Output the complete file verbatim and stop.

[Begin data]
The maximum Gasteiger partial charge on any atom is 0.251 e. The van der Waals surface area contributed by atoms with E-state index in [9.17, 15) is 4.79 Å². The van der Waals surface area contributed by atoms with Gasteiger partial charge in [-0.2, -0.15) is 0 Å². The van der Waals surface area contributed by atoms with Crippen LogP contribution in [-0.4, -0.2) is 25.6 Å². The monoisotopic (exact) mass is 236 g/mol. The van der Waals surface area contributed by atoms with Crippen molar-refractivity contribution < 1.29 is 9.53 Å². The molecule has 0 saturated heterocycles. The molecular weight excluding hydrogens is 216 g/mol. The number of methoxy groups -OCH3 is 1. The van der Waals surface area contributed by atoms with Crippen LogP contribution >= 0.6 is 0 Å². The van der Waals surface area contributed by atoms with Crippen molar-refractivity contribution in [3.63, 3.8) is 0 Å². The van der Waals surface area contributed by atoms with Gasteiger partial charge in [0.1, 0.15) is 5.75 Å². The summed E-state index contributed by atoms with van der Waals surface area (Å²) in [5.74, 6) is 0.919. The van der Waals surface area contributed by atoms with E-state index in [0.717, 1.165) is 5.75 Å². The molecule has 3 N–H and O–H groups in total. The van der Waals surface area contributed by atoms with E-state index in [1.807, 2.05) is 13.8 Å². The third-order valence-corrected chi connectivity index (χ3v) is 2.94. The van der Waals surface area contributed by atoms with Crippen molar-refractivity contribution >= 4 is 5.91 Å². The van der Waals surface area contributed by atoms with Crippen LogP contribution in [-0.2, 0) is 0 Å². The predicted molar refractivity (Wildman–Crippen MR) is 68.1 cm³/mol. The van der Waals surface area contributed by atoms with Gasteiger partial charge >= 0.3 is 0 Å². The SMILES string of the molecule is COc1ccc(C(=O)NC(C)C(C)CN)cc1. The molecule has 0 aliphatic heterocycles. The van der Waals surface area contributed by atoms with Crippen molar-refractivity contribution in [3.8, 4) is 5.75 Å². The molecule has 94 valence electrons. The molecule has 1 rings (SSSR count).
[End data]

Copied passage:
The maximum Gasteiger partial charge on any atom is 0.251 e. The van der Waals surface area contributed by atoms with E-state index in [9.17, 15) is 4.79 Å². The van der Waals surface area contributed by atoms with Gasteiger partial charge in [-0.2, -0.15) is 0 Å². The van der Waals surface area contributed by atoms with Crippen LogP contribution in [-0.4, -0.2) is 25.6 Å². The monoisotopic (exact) mass is 236 g/mol. The van der Waals surface area contributed by atoms with Crippen molar-refractivity contribution < 1.29 is 9.53 Å². The molecule has 0 saturated heterocycles. The molecular weight excluding hydrogens is 216 g/mol. The number of methoxy groups -OCH3 is 1. The van der Waals surface area contributed by atoms with Crippen LogP contribution >= 0.6 is 0 Å². The van der Waals surface area contributed by atoms with Crippen molar-refractivity contribution in [3.63, 3.8) is 0 Å². The van der Waals surface area contributed by atoms with Gasteiger partial charge in [0.1, 0.15) is 5.75 Å². The summed E-state index contributed by atoms with van der Waals surface area (Å²) in [5.74, 6) is 0.919. The van der Waals surface area contributed by atoms with E-state index in [0.717, 1.165) is 5.75 Å². The molecule has 3 N–H and O–H groups in total. The van der Waals surface area contributed by atoms with E-state index in [1.807, 2.05) is 13.8 Å². The third-order valence-corrected chi connectivity index (χ3v) is 2.94. The van der Waals surface area contributed by atoms with Crippen molar-refractivity contribution >= 4 is 5.91 Å². The van der Waals surface area contributed by atoms with Crippen LogP contribution in [-0.2, 0) is 0 Å². The predicted molar refractivity (Wildman–Crippen MR) is 68.1 cm³/mol. The van der Waals surface area contributed by atoms with Gasteiger partial charge >= 0.3 is 0 Å². The SMILES string of the molecule is COc1ccc(C(=O)NC(C)C(C)CN)cc1. The molecule has 0 aliphatic heterocycles. The van der Waals surface area contributed by atoms with Crippen molar-refractivity contribution in [3.8, 4) is 5.75 Å². The molecule has 94 valence electrons. The molecule has 1 rings (SSSR count).